The first disciples that Jesus called were two sets of brothers, Simon and Andrew and James and John.  All four of these men were fishermen.  At the time that Jesus called them, Simon and Andrew were casting their nets while James and John were repairing their nets. (Mark 1:16-19)  Jesus could have called Scribes or Pharisees as His disciples, who on paper may have looked to be the most qualified candidates.  Instead, "Jesus called fishermen, hard-working and industrious people, to perform the most important task on earth:  being fishers of men." (Nelson's Student Bible Commentary

Once Jesus called Simon, Andrew, James and John to follow Him, they did immediately. (Mark 1:18 and 20)  There were no excuses, no procrastination, no comparing their options and no "what if's".  They expressed no worries about leaving behind their livelihood or their families.  Instead, they demonstrated faith by following Jesus.  This is a perfect example for us to follow:  when God calls us to do something, we should stop what we are doing and immediately do what we have been told to do.  Our obedience should be prompt and unconditional.  It is so simple, but we often complicate matters by superimposing our personal agendas and preferences.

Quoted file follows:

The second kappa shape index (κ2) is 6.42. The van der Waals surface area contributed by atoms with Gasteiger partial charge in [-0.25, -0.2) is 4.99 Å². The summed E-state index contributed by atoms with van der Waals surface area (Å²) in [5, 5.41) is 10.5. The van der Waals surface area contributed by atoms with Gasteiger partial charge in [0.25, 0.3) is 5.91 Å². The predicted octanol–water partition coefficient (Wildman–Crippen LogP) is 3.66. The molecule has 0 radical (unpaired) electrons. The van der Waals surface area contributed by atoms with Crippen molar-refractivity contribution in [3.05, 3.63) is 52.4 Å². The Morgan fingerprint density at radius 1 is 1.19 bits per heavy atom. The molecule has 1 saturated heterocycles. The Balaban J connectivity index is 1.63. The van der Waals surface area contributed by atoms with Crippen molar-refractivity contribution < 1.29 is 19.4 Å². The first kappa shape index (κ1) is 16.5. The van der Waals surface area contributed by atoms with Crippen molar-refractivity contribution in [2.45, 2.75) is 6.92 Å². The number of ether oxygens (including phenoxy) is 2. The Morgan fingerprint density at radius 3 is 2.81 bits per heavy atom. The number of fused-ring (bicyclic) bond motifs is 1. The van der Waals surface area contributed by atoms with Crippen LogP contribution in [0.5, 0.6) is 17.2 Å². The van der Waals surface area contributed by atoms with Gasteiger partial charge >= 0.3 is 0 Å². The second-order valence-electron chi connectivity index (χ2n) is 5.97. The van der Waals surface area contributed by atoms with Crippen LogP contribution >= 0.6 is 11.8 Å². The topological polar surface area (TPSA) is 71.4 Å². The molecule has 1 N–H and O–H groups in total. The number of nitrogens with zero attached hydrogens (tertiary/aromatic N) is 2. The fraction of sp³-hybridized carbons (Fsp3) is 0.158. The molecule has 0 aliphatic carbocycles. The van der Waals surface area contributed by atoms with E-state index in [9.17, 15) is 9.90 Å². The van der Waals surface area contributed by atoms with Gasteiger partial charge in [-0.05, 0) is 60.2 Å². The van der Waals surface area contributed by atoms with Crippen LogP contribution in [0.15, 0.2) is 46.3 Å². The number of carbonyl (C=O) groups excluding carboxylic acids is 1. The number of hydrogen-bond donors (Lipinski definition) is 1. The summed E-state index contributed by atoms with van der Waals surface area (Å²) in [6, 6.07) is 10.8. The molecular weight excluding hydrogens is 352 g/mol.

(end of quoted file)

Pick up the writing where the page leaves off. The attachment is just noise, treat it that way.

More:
Jesus and his four disciples went to Capernaum.  "Capernaum was a thriving town with great wealth as well as great sin and decadence. Because it was the headquarters for many Roman troops, pagan influences from all over the Roman empire were pervasive. This was an ideal place for Jesus to challenge both Jews and non-Jews with the gospel of God's kingdom." (Life Application Bible Notes)  Because of the pervasive sin, Capernaum would not be easy place to make converts, but Jesus did not shy away from a task because it would be difficult and neither should we, if it is within God's will for us.

On the Sabbath when they arrived in Capernaum, Jesus immediately went to the synagogue and began teaching. (Mark 1:21)  We too like Jesus should attend church on the Sabbath, and we should serve and use our spiritual gifts when the opportunities arise.  Those in attendance were amazed by Jesus' teaching.  They knew that His teachings were different than the teachings of the Scribes because Jesus taught "as one having authority". (Mark 1:22)  Jesus had the ultimate authority since His authority came from God.  The Scribes had no authority because their teachings were not from God nor were the scribes called by God. (Adam Clarke's Commentary